Placing masking tape along the edges will keep them from fraying and getting hooked on your clothing and hands as you work. This works well when you have a hem of six or more rows of holes along the outside edge of your pattern. Place the tape along the edge, covering just one row of holes. Fold the tape over, covering the one row of holes on the opposite side of the canvas.
When you have finished prodding the rug, the canvas should be cut to allow a hem of four blank holes around the outside edges of your rug. Holes along the edge of the canvas should be surrounded by mesh on all four sides. Cutting to close to the outside edge will cause the canvas to unravel. After all four sides of the hem have been cut; the corners will need to be cut to allow for a mitered fold later on. (The mitered fold will look similar to the way the wood meets in the corners of a picture frame.) Cut diagonally across the corners. If your hem is four holes wide, the triangle piece that you cut from the corner, will have three full holes.
Once the hem has been trimmed, place a dot of white glue at each joint in the mesh along the outside edge to prevent the canvas from unraveling. I have purchased Elmer’s Glue-All from my local discount store in the school supplies section and it works well. Allow to dry.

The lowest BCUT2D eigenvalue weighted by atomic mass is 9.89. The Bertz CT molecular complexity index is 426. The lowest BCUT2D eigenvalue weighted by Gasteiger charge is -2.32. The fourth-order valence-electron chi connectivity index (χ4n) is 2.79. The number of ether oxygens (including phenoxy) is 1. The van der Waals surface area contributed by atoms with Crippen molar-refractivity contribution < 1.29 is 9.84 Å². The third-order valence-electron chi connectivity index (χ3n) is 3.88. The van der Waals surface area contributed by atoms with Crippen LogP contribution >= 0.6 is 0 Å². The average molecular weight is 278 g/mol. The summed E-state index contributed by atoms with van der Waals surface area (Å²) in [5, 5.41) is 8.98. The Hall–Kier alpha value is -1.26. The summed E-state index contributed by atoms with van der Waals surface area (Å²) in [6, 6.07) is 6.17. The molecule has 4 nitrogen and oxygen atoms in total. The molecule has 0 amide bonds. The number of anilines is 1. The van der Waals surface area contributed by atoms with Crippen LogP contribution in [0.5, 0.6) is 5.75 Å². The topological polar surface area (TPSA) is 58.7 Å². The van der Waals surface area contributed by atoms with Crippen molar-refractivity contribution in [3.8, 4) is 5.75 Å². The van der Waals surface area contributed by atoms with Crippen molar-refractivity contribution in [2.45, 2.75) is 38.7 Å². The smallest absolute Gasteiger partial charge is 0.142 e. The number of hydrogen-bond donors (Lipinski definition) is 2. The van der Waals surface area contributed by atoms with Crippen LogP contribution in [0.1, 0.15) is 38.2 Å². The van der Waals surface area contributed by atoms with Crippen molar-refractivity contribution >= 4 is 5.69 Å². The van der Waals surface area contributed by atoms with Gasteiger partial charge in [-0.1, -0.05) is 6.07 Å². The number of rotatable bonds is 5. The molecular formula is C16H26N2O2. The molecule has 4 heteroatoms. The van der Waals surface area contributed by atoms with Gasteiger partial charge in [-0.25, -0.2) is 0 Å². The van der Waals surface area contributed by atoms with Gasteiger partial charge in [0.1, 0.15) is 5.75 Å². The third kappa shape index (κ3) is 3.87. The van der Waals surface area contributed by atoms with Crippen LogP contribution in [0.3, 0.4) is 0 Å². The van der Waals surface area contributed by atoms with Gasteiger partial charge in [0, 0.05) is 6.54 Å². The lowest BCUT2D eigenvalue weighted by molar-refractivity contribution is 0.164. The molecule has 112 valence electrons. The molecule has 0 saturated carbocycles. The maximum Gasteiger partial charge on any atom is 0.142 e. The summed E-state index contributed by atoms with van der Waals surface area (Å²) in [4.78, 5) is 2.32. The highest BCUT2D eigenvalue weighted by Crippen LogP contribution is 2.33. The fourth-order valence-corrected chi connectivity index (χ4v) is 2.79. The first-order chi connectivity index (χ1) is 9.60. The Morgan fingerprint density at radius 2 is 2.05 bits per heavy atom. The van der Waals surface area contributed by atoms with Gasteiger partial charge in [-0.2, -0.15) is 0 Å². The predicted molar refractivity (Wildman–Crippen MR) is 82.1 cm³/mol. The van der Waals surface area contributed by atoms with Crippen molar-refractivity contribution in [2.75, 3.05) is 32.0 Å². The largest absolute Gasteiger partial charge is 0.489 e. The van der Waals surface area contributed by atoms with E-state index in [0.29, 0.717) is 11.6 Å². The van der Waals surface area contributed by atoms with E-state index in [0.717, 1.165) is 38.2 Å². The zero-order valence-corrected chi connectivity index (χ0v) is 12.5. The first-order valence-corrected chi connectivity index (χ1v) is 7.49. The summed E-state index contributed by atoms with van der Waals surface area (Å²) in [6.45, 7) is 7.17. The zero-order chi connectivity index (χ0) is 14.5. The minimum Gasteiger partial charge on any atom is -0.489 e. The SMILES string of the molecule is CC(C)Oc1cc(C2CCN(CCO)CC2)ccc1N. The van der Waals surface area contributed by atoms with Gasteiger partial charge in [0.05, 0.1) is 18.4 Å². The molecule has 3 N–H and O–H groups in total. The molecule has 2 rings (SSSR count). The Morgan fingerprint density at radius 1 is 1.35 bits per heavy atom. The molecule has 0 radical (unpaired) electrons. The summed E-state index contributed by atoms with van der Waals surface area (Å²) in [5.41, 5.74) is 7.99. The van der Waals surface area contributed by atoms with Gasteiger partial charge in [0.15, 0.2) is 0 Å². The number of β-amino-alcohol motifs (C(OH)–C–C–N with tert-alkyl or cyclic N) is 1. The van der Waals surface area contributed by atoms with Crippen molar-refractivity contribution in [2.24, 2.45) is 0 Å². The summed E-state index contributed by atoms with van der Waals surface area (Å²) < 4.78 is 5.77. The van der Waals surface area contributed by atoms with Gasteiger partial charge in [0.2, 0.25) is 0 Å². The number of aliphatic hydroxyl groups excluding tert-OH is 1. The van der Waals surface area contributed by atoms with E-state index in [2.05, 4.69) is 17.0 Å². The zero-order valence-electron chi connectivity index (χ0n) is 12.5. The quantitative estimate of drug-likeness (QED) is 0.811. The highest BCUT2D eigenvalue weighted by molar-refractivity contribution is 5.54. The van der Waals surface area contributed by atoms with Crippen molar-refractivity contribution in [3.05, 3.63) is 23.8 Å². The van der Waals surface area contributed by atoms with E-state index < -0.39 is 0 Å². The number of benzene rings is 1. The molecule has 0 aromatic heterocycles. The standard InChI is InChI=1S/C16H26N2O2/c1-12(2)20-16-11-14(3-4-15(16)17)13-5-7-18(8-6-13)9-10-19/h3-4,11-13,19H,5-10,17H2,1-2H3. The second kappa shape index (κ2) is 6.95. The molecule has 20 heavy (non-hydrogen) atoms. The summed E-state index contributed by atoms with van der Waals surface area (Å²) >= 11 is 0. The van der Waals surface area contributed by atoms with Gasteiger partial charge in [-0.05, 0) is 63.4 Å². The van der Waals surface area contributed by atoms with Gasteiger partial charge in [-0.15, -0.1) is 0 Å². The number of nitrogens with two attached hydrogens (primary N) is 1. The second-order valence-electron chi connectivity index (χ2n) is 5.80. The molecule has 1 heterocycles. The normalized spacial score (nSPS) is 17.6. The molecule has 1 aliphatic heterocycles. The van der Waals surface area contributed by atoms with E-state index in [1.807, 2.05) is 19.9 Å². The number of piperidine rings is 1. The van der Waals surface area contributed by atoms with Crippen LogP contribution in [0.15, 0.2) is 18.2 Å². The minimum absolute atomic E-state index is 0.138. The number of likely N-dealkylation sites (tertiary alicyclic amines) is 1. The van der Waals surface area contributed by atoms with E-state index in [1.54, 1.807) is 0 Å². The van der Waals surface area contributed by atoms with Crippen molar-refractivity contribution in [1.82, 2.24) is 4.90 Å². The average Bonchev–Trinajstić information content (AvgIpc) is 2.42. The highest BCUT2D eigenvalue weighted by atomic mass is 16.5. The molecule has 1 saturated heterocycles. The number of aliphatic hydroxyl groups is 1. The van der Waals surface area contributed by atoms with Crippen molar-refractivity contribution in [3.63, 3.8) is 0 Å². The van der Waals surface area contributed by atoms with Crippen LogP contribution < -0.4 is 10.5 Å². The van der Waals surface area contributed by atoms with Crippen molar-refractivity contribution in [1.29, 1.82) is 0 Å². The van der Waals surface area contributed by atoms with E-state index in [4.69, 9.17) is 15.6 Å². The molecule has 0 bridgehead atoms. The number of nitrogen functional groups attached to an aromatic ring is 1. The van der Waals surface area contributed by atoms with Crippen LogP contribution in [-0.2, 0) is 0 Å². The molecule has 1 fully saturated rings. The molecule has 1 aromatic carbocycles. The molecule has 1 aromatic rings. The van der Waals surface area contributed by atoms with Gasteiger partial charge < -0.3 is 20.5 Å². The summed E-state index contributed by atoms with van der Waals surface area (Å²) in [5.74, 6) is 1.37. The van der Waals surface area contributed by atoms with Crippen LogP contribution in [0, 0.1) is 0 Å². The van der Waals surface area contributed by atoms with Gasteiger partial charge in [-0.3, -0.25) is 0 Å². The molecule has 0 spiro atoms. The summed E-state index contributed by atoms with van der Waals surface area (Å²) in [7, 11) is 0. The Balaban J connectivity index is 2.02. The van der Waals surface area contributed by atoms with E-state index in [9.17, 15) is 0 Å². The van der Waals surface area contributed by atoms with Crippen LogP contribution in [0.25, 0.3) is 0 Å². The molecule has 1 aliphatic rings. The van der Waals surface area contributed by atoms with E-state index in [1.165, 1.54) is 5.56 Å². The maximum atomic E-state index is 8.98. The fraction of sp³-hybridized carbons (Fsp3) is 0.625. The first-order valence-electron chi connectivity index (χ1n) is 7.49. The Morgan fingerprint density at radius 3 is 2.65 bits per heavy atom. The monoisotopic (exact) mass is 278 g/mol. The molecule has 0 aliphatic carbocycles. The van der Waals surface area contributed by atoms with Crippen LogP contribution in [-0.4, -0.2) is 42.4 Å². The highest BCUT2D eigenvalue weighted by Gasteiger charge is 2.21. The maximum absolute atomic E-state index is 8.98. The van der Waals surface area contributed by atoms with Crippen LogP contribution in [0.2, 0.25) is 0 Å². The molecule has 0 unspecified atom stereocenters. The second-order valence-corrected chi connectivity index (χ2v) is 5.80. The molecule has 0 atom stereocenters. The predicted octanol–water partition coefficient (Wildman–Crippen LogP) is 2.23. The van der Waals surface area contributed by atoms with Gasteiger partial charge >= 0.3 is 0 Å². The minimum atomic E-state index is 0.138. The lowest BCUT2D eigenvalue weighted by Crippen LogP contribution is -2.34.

Thread a curved sewing needle with heavy duty thread. I have purchased Coats Extra Strong Upholstery Thread at my local craft store and it works well for this, but any strong thread will work.
Fold each of the corners in first, than fold the sides and pin in place. This will create the mitered folds at the corners.
When sewing, I like to start in the middle of one of the sides and than work my way around the rug. I try not to sew through any of the prodded fabric, just in case the rug needs to be repaired at a later date. Because of this, I don’t always place a stitch in every hole of the canvas; sometimes I sew every other hole, so I can avoid sewing through the fabric.
When stitching the corners, place a stitch in each hole of the mitered corners and pull the mitered edges together making sure to attach the corners to the top side of the canvas. This will help keep your corners from getting “lumpy”. I usually sew up the corner to the outside edge of the rug, than sew back down the corner and continue working my way around the rug.
Once the hem is completed, tie off thread and tuck loose ends under the hem and you’re reading for binding.
See instructions below for using Iron-On Binding.